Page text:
This bourbon was distilled at the Pennco Distillery in 1974 (in Schaefferstown, Pennsylvania -- not long after this was distilled, the distillery was purchased in foreclosure and renamed Michter's). Adolf Hirsch, a former Schenley executive, had commissioned the whiskey to be distilled. It then aged until 1989, when the distillery was once again in foreclosure. Hirsch then sold the whiskey to the Hue Family (Kentucky) in 1990. Although most of the stock was transferred into stainless steel tanks (which halted the age at 16 years, see A.H. Hirsch Reserve 16), some was further held in barrels and bottled at 18, 19, and 20 years.
N: Fruit and a lot of oak, rancio, bacon fat, and a little cinnamon. P: Mainly a dry oak attack. F: Real long with wave of bubble gum and flowery lavender, some chocolate, and after a very long time, lingering bitter oak. Palate is a bit lacking, but the nose and finish make up for it. Certainly an enjoyable bourbon, but lacks that special hook that brings you back from more.
This legendary bottling turns out to be, yes, extremely tasty and dangerously drinkable on top of that. A mildly-sweet number (meaning there's a tinge more sweetness than I'd expect for 20 years) that pleases without being very complex, and with a richness that's satisfying without being overwhelming.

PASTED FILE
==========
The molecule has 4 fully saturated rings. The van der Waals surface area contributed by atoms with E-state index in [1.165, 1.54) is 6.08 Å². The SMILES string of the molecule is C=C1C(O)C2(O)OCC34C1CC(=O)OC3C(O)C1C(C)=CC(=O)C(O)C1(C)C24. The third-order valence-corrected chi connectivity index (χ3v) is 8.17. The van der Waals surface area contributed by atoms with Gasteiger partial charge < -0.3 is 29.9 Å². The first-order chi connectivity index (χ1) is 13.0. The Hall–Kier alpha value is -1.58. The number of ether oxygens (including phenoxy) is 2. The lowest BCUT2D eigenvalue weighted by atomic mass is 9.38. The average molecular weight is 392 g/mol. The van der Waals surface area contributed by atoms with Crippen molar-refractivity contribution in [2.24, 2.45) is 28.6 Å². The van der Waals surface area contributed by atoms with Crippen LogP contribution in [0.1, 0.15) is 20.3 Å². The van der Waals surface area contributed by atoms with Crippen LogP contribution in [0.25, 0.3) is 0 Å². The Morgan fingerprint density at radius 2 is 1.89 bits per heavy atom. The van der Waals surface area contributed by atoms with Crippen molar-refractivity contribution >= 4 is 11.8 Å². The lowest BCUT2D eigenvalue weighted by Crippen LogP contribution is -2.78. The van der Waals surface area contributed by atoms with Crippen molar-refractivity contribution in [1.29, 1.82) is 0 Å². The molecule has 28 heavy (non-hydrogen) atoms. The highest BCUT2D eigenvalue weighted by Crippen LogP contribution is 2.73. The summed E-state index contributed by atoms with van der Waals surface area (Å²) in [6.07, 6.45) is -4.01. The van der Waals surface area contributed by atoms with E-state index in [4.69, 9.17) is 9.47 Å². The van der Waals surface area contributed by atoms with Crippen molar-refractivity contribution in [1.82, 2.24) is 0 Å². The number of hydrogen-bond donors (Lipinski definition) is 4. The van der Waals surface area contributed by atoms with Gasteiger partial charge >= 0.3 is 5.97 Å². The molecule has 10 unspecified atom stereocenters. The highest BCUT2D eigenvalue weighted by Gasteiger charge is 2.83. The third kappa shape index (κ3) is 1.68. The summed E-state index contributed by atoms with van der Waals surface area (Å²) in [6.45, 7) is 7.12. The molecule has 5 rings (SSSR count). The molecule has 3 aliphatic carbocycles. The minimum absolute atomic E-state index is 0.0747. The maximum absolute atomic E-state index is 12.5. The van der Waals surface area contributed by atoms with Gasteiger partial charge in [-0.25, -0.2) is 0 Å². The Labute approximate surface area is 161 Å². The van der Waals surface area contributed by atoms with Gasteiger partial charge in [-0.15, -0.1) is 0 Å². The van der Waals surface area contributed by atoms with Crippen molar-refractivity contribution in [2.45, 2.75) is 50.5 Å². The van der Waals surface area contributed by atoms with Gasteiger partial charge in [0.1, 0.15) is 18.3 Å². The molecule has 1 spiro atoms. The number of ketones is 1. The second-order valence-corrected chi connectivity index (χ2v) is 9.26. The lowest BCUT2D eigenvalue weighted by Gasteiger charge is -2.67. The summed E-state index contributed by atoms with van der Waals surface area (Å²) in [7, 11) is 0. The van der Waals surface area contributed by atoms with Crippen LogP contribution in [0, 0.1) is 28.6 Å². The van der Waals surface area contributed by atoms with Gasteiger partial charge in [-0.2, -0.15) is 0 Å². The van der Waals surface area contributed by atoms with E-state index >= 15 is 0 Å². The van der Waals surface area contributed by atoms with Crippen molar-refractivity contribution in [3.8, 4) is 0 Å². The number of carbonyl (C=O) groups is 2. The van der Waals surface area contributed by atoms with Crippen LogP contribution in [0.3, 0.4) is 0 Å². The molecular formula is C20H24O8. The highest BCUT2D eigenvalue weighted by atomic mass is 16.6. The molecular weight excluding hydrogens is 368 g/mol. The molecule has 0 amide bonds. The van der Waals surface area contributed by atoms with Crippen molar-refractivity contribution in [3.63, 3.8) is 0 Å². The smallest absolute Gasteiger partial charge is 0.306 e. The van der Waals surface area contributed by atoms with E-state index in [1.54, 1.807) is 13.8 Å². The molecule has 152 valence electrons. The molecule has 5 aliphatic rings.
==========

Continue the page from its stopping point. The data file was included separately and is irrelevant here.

And that's the extent of my notes, because it's all I managed to jot down while I was overwhelmed by the excitement of discovering a mostly-full bottle of this on the backbar of a restaurant somewhere in the Rocky Mountains.
I drank as much of it as I could, but I left some for you... if you find it!
Admittedly this is one of very few whiskies where I nudged my grade into the next category simply due to the fun that comes with drinking this coveted hooch. It's really a solid B+/A-.